Indo-Guyanese are now targets of racial hate in the US
September 23, 2001
After the terror attacks on the World Trade Center in New York, the nightmare has not ended with the loss of lives for the Guyanese-American community or with the discovery of the bodies of the missing. Rather, for Indo-Guya-nese and several similar-looking ethnic communities, the terror continues.
Indo-Guyanese have been doubly attacked - they suffered casualties and lost loved ones from bin Laden's terror and have also become targets for retaliatory attacks from American extremists. The terrorists wanted to kill them because they are Americans and now extremist Americans want to eliminate them as well because they are `foreigners.' These attacks are a result of extreme hatred and intolerance for other groups by a few.
Bigotry and prejudice have become the order of the day in the US. Indo-Guyanese are being mistaken for Arab-Americans and set upon by bigots out for revenge for the attack on the US. There is a misconception among many Americans that South Asians (Indians, Pakistanis, Bangladeshis, Sri Lankans, etc.) are Arabs and that all Indians are Muslims, and this may have led to the attacks against them. And American bigots make no distinction between Indo-Guyanese and South Asians when they rain blows on them.
In the media and at public rallies, Indo-Guyanese as well as many other communities strongly condemned the September 11 massacre and lined up to donate blood and participated in the rescue effort under way at the WTC. Hundreds of Guyanese marched in Queens last weekend for peace. Many also heeded the President's call during the evening of national remembrance on September 14 and lit candles in front of their homes.
Also, Guyanese were part and parcel of every effort to pray for and to rescue the victims of the terror attacks. Guyanese showed their patriotism by flying the American flag on their cars and in front of their houses. Like other Americans, they are also devastated by the tragedy. Yet they have been attacked for their ethnicity and have become victims of harassment, intimidation, assault and death threats.
Many incidents of harassment and physical abuse have been reported throughout the city at work, at school and in the streets. Indo-Guyanese are targets of racial hate and racial epithets including in Richmond Hill, the heartland of the Indo-Guyanese community. Some of my relatives and friends were also made victims and had to run for their lives. Also, it is reported that many mosques and temples had been stoned and are now being given round-the-clock protection by the New York police. A Guyanese temple and masjid were attacked in Richmond Hill and a Sikh gurudwara in Richmond Hill also sustained damage with many of its worshippers attacked by hooligans who chanted "bin Laden" at them. The irony is that many Guyanese had gone to the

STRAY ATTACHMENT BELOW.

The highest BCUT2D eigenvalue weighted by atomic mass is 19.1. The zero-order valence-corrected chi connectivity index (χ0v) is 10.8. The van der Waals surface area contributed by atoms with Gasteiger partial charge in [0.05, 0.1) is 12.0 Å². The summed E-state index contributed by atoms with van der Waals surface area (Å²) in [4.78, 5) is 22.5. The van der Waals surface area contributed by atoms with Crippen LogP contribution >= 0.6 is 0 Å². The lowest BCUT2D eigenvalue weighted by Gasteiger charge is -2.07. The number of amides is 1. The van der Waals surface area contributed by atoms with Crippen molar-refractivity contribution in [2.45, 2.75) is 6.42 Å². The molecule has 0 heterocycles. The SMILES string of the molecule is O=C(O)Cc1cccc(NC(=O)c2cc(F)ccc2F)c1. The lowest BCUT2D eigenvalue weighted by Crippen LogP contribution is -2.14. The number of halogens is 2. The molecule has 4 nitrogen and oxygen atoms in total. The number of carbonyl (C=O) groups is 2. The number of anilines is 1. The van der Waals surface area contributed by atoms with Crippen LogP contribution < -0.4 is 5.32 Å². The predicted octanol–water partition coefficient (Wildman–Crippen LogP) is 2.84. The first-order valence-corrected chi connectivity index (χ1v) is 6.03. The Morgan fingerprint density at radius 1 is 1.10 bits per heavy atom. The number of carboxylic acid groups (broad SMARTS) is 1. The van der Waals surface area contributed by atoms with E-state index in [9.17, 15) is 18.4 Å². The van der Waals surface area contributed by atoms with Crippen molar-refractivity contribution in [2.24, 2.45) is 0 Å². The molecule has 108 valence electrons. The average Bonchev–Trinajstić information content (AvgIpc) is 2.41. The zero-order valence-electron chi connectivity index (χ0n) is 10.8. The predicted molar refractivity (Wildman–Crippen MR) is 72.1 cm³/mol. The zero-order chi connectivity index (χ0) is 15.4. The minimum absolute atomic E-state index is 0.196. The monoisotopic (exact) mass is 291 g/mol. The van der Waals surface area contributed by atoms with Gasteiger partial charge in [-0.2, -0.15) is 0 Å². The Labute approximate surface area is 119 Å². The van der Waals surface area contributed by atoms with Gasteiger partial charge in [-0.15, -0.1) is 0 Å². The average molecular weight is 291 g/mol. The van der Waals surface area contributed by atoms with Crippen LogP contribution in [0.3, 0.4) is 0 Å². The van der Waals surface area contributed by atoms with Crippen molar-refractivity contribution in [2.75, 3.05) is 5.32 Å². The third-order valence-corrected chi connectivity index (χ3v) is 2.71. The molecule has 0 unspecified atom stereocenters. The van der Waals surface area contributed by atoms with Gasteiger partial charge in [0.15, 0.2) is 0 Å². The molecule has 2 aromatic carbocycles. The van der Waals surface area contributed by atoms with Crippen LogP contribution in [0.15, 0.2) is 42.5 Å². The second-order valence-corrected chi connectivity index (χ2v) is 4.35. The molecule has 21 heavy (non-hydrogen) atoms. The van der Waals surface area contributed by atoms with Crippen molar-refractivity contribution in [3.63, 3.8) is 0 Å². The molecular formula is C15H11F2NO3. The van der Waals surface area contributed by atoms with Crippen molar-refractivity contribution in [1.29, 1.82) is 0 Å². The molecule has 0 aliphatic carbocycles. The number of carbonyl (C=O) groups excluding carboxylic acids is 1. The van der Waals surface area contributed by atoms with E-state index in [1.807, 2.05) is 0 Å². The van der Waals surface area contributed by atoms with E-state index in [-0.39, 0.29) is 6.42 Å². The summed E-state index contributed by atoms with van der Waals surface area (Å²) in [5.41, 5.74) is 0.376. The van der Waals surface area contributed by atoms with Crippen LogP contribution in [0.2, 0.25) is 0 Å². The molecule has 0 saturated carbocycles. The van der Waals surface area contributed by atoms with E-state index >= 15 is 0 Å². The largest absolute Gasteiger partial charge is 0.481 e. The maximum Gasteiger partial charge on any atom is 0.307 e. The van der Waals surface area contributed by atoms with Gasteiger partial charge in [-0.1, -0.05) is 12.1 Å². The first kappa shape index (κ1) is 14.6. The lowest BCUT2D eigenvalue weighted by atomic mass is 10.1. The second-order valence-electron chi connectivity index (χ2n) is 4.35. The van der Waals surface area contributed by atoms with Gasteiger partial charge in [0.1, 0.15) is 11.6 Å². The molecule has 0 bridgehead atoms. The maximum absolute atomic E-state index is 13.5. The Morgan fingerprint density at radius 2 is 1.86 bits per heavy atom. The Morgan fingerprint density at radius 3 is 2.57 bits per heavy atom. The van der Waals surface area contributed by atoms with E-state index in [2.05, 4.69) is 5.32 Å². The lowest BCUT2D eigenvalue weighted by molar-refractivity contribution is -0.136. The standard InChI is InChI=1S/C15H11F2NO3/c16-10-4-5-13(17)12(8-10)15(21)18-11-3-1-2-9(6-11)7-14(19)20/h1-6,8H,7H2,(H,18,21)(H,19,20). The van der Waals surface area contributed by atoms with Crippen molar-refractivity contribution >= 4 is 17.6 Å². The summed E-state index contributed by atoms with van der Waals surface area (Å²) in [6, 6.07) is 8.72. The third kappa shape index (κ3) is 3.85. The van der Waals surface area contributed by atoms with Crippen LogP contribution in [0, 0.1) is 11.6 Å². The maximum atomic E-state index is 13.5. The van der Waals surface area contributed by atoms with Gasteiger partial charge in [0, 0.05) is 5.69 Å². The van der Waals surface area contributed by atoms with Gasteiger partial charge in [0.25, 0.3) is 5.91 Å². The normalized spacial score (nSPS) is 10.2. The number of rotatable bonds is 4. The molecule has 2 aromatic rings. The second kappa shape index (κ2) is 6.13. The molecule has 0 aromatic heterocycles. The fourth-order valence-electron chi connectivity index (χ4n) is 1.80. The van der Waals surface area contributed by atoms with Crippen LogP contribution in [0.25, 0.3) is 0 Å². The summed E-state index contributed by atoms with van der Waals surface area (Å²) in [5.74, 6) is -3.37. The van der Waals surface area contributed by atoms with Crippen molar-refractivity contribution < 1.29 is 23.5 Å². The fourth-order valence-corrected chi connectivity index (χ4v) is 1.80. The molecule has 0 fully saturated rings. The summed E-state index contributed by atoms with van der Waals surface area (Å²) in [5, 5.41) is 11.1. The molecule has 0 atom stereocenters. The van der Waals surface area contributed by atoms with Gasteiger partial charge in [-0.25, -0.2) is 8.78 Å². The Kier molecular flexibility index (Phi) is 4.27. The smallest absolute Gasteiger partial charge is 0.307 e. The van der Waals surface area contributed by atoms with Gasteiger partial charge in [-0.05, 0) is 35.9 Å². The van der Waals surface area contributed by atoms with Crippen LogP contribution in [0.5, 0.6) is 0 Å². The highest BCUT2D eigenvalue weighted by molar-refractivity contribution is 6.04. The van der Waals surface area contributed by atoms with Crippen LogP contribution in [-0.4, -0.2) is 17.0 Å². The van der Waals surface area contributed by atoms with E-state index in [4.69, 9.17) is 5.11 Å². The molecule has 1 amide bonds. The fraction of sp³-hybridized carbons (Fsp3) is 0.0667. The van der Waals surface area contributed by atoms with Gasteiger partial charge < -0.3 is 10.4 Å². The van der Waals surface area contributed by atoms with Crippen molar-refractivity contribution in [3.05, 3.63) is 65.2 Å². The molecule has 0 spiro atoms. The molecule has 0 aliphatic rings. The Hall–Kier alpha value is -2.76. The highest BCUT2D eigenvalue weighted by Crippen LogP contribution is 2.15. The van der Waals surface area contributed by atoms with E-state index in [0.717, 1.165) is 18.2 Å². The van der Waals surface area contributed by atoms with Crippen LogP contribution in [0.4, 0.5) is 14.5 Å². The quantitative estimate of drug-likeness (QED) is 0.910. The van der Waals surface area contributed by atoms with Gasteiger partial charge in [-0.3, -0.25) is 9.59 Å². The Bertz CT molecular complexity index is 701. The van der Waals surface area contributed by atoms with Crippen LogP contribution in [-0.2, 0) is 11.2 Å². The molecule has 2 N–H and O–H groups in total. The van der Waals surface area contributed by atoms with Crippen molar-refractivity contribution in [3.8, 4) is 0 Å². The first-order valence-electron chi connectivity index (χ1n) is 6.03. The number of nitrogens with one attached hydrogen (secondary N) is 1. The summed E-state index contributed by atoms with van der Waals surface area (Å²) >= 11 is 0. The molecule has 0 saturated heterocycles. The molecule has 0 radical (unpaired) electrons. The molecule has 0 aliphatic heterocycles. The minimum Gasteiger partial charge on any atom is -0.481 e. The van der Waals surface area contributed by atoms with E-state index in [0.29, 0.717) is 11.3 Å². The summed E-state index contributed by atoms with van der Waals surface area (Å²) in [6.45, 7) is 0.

temple to pray for the victims of the terrorist attack and instead they became victims of another kind of terror unleashed by racial zealots Also, various places are plastered with anti-Indian graffiti as well. Ambassador Odeen Ishmael and Consul General Brentnol Evans have confirmed many of these attacks.
The racist white lynch-mobs know nothing about the finer points of comparative religion or ethnic studies. The attacks against Indo-Guyanese have been reported in all of the mainstream media and condemned in their editorials. In fact, the New York Daily News earlier in the week carried the story of one Indo-Guyanese who was severely beaten by white thugs. Consul General Brentnol Evans says he has been monitoring the attacks on Guyanese.
Moulvis and pandits have appealed for calm and have asked the city for protection. The Mayor of the city has responded positively by condemning the bigots and promising to vigorously prosecute the hate attackers. President Bush has also appealed to Americans on national TV not to view Arabs, Muslims and South Asians as the enemies. American lawmakers have appealed to Americans not to stigmatize Muslims or any community for the tragedy.
Indo-Guyanese are a law-abiding, peaceful, progressive and hard-working people. Their racial background and outward manifestation of their religious belief (growing a beard) has turned them into victims. Many Guyanese Muslims who have grown their beards have suddenly become clean-shaven in order to protect themselves from attacks from the racists. Guyanese Muslims are not religious extremists like the Taleban and the followers of bin Laden. They are not the enemy. The enemy is a few Islamic extremists who must be eliminated.
The backlash against people who appear to be foreigners in the US must be stopped. The perpetrators of hate are no better than the religious extremists who flew the planes into their targets. Americans should not stereotype Muslims and people who look Arab. Instead, Americans of all ethnicities need to focus on what they can do collectively to deter terror attacks on the US and to unite the nation for war against terrorism and bin Laden